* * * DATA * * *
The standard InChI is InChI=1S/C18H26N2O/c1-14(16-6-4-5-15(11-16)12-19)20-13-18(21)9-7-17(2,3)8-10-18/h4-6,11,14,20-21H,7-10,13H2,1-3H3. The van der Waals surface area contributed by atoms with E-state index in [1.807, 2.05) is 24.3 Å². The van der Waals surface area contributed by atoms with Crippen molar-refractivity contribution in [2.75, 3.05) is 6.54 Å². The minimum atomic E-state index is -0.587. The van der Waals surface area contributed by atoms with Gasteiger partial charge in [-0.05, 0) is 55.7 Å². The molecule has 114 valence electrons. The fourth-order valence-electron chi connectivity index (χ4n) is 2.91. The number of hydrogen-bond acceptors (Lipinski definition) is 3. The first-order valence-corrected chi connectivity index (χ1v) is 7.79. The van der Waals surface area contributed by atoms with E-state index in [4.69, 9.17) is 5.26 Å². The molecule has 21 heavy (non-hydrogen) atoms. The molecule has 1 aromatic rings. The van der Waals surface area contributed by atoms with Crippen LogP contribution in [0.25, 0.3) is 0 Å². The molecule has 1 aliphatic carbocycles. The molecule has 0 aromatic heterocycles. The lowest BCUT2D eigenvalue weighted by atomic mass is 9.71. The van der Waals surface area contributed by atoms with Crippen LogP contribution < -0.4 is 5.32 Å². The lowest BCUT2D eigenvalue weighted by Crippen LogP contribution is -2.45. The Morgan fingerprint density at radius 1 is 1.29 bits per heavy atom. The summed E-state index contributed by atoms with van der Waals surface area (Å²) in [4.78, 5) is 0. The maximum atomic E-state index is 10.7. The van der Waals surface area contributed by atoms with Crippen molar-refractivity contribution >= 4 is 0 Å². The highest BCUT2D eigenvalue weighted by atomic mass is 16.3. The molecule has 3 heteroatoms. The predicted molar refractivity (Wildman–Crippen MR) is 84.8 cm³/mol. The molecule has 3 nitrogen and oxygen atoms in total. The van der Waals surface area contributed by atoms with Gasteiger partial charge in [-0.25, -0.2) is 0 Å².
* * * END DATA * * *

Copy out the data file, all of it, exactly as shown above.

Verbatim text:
The standard InChI is InChI=1S/C18H26N2O/c1-14(16-6-4-5-15(11-16)12-19)20-13-18(21)9-7-17(2,3)8-10-18/h4-6,11,14,20-21H,7-10,13H2,1-3H3. The van der Waals surface area contributed by atoms with E-state index in [1.807, 2.05) is 24.3 Å². The van der Waals surface area contributed by atoms with Crippen molar-refractivity contribution in [2.75, 3.05) is 6.54 Å². The minimum atomic E-state index is -0.587. The van der Waals surface area contributed by atoms with Gasteiger partial charge in [-0.05, 0) is 55.7 Å². The molecule has 114 valence electrons. The fourth-order valence-electron chi connectivity index (χ4n) is 2.91. The number of hydrogen-bond acceptors (Lipinski definition) is 3. The first-order valence-corrected chi connectivity index (χ1v) is 7.79. The van der Waals surface area contributed by atoms with E-state index in [4.69, 9.17) is 5.26 Å². The molecule has 21 heavy (non-hydrogen) atoms. The molecule has 1 aromatic rings. The van der Waals surface area contributed by atoms with Crippen LogP contribution in [0.25, 0.3) is 0 Å². The molecule has 1 aliphatic carbocycles. The molecule has 0 aromatic heterocycles. The lowest BCUT2D eigenvalue weighted by atomic mass is 9.71. The van der Waals surface area contributed by atoms with Crippen LogP contribution < -0.4 is 5.32 Å². The lowest BCUT2D eigenvalue weighted by Crippen LogP contribution is -2.45. The Morgan fingerprint density at radius 1 is 1.29 bits per heavy atom. The summed E-state index contributed by atoms with van der Waals surface area (Å²) in [4.78, 5) is 0. The maximum atomic E-state index is 10.7. The van der Waals surface area contributed by atoms with Crippen molar-refractivity contribution >= 4 is 0 Å². The highest BCUT2D eigenvalue weighted by atomic mass is 16.3. The molecule has 3 heteroatoms. The predicted molar refractivity (Wildman–Crippen MR) is 84.8 cm³/mol. The molecule has 3 nitrogen and oxygen atoms in total. The van der Waals surface area contributed by atoms with Gasteiger partial charge in [-0.25, -0.2) is 0 Å².